On Wednesday, Democratic Progressive Party (DPP) Legislator Kuan Bi-ling (管碧玲) accused Kuo of having written a number of articles defaming Taiwan and its people under the pen name.It's amazing how an article published early August in the newspaper was copied onto a blog seven days before its publication.
In the articles, the author referred to the Taiwanese as taibazi (台巴子, “Taiwanese rednecks”) and wokou (倭寇, “Japanese pirates”).
The author said “the imposition of martial law had been a benevolent act of the then government,” and that “[China] should spend many years suppressing [people in Taiwan] instead of granting any political freedom [to them] once it has taken Taiwan by force.” The author also called Taiwan a “ghost island.”
Kuan said her allegation was based on the fact that one of the online articles about Taipei’s Jiancheng Circle market posted on Fan Lan-chin’ blog on July 25, 2006, was also published by Kuo in the Chinese-language China Times on Aug. 2, 2006.
The article described feelings about the decline of the Jiancheng Circle, Taipei’s oldest food market. A phrase that read “we are high-class mainlanders” was mentioned in the article.
Hsu said Kuo sent a statement to the GIO to explain himself, in which he said that he wrote the China Times article but not the others under the name Fan Lan-chin.
Kuo was quoted by Hsu as saying the article he wrote was then posted on Fan Lan-chin’s blog.
Blogger Weichen collected a bunch of Kuo/Fang's missives in this post. Unfortunately I can only provide a taste. For example, the reference to the Jiancheng circle, Weichen notes:
在繞不出的圓環中，自稱是高級的外省人，並極端鄙視台灣庶民文化。The Jiancheng Circle affair, in which the famous landmark was torn down and replaced with a sterile modern failure, was seen in pro-Taiwan circles as just another mainlander attempt to wipe out Taiwanese culture (Ma Ying-jeou was mayor of Taipei the time).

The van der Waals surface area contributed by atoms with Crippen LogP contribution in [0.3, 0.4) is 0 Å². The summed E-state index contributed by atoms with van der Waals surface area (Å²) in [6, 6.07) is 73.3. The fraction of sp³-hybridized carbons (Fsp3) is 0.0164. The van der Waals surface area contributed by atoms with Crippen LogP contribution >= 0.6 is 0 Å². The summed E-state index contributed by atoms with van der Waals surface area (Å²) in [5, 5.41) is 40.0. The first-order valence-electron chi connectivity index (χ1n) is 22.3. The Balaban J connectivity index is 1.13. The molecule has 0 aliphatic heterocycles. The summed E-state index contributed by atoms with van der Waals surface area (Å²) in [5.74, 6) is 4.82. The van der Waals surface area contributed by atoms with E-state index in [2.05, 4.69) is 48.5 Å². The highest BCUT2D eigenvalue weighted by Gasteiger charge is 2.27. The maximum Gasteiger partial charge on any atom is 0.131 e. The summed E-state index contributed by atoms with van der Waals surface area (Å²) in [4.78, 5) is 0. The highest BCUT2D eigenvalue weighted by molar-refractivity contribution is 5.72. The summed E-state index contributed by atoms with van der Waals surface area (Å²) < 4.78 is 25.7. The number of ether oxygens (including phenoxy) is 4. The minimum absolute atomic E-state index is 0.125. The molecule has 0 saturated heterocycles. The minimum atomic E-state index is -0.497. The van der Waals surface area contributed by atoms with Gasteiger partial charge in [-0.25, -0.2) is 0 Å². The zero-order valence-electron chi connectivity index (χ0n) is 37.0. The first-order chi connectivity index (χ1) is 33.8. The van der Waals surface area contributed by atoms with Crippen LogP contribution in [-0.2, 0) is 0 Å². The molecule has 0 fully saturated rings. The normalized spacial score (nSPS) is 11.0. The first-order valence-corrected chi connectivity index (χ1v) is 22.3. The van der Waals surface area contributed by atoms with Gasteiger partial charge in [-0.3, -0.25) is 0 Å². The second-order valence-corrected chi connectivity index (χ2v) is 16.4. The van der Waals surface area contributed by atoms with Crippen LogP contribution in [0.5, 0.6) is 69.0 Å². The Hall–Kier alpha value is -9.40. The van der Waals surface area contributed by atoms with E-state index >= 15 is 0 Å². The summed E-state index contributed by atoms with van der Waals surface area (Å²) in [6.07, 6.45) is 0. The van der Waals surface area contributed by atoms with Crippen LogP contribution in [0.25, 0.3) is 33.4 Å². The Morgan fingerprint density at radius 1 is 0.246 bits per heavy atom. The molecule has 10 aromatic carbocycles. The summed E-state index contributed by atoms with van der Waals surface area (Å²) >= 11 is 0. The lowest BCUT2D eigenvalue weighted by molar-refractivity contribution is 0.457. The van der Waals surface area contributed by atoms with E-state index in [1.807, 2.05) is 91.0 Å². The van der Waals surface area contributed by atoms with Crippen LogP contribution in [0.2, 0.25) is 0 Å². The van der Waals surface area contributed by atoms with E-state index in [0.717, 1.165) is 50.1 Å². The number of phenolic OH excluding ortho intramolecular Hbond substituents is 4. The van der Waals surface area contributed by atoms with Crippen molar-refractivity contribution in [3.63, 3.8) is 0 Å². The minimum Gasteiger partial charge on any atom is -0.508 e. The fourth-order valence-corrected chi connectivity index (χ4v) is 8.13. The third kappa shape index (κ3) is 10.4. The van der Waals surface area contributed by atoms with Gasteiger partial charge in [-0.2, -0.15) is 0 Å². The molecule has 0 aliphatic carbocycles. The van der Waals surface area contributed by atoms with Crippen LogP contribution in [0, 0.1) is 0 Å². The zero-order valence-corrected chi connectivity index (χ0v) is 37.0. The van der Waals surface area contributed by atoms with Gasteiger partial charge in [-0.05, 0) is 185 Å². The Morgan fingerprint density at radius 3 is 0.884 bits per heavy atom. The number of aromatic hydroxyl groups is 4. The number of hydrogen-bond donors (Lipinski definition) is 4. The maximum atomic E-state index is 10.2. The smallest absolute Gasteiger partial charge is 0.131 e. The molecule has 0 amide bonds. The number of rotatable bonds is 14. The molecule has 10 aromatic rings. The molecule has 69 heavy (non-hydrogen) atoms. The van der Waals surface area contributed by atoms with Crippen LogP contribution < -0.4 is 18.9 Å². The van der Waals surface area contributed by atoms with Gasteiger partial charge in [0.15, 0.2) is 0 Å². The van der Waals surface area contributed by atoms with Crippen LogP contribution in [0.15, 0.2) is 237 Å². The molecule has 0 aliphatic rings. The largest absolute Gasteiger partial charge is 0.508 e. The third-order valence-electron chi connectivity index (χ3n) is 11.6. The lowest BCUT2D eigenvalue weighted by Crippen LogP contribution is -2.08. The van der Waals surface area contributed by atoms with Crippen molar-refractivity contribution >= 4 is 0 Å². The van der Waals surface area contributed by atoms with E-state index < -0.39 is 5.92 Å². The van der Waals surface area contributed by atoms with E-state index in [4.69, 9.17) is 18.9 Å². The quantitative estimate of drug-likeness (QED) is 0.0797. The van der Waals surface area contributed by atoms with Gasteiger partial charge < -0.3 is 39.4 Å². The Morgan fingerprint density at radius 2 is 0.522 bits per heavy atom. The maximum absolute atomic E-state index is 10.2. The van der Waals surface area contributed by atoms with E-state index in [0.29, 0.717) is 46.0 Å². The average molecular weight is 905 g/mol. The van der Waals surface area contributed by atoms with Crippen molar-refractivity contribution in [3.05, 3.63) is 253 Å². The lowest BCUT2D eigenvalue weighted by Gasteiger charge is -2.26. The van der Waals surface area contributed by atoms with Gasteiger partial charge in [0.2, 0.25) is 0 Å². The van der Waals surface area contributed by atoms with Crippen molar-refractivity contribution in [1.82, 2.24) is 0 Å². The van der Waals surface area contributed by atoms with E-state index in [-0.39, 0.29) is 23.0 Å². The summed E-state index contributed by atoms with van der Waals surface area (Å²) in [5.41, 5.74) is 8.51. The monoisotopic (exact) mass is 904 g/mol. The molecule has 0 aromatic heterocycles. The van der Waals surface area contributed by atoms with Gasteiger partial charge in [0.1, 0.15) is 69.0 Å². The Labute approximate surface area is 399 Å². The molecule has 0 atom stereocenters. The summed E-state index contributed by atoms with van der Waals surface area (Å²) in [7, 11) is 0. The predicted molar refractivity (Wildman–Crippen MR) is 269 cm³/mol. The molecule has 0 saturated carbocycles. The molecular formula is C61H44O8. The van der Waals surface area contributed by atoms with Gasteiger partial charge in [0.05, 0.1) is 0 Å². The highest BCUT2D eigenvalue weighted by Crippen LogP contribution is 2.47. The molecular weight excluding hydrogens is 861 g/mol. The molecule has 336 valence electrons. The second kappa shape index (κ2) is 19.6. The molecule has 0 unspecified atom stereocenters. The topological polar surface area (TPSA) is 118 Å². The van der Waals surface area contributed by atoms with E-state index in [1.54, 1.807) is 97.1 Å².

In "Unable to get around the traffic circle" he claims that the mainlanders are high class, and shows extreme contempt for the Taiwan culture of the common people.
The pattern of contempt for things Taiwanese is seen in this one identified by Weichen:
在一切不幸，唯中是問中，他的回應更是好笑，他說當年來台灣的中央官屬，軍公教，其水準確實比台灣人高很多，還把支持台獨的人都說是倭寇。...anyone who has read Kerr or any discussion of Japanese colonialism in Taiwan knows that in reality, the Taiwanese were much healthier, wealthier, better educated, and more cosmopolitan than the majority of mainlanders who fled to the island. He finishes with the remark that independence supporters are Japanese pirates.
....his response is ridiculous, he said the year to that the central government, military, bureaucracy, and academics all moved to Taiwan, the standard of the mainlanders was indeed much higher than the Taiwan people...
In the very first paragraph of his UDN piece on 2-28 this year, Fan argues that the history of 2-28 has been turned upside down, that the notoriously corrupt and double-dealing Chen Yi, Chiang's pick for governor of Taiwan, was actually an upright civil servant who loved the people, and that Chen Yi and Chiang Kai-shek were entirely correct in their handling of the situation. As the news article notes, later on he avers:
事件中，外省人死傷八百人，本省人死傷千餘人。...an insanely low figure. Fan is indulging in the Taiwan equivalent of Holocaust denial -- note that this article was in the United Daily News, one of the pro-KMT papers.
In this incident, about 800 mainlanders were killed, and about 1000 Taiwanese.
Maddog pointed out in an email to me that some of the pages were removed from the internet after the news broke. For example, this article, is gone from the internet, but Google cache still has it. Gone too is the link to this piece, where Fan says....
歹丸" -- rotten fish ball -- is a play on words, since it sounds like "Taiwan" in Taiwanese.歹丸現在走的是死路，"Tai wan" currently is walking the path of the dead.
Social Force has a robust discussion in Chinese on the Fan issue, with plenty of links.
Whatever his real identity (Kuo admits to only the one article mentioned in the Taipei Times piece yesterday), Fan represents colonialist opinions that are widely held in the mainlander population in Taiwan. Weirdly, I have even heard educated foreigners raised in democratic countries express complete identification with these attitudes. Taiwan's "ethnic divisions" will never be healed until such attitudes are no longer a part of local mindsets.
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